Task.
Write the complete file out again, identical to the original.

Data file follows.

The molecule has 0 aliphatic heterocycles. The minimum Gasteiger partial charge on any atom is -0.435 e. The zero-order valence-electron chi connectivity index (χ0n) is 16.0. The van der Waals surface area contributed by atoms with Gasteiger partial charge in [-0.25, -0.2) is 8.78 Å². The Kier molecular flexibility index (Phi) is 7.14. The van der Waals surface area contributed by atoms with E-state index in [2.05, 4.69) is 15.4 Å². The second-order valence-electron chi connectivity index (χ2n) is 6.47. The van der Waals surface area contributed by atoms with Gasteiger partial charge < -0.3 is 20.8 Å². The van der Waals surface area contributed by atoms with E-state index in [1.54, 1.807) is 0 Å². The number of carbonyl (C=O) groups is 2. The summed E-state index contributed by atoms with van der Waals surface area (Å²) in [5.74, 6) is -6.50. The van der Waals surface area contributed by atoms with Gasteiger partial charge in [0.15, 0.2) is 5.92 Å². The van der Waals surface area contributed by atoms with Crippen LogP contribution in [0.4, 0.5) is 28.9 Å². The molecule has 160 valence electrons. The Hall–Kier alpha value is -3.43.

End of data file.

The molecule has 0 aliphatic heterocycles. The minimum Gasteiger partial charge on any atom is -0.435 e. The zero-order valence-electron chi connectivity index (χ0n) is 16.0. The van der Waals surface area contributed by atoms with Gasteiger partial charge in [-0.25, -0.2) is 8.78 Å². The Kier molecular flexibility index (Phi) is 7.14. The van der Waals surface area contributed by atoms with E-state index in [2.05, 4.69) is 15.4 Å². The second-order valence-electron chi connectivity index (χ2n) is 6.47. The van der Waals surface area contributed by atoms with Gasteiger partial charge < -0.3 is 20.8 Å². The van der Waals surface area contributed by atoms with E-state index in [1.54, 1.807) is 0 Å². The number of carbonyl (C=O) groups is 2. The summed E-state index contributed by atoms with van der Waals surface area (Å²) in [5.74, 6) is -6.50. The van der Waals surface area contributed by atoms with Gasteiger partial charge in [0.15, 0.2) is 5.92 Å². The van der Waals surface area contributed by atoms with Crippen LogP contribution in [0.4, 0.5) is 28.9 Å². The molecule has 160 valence electrons. The Hall–Kier alpha value is -3.43.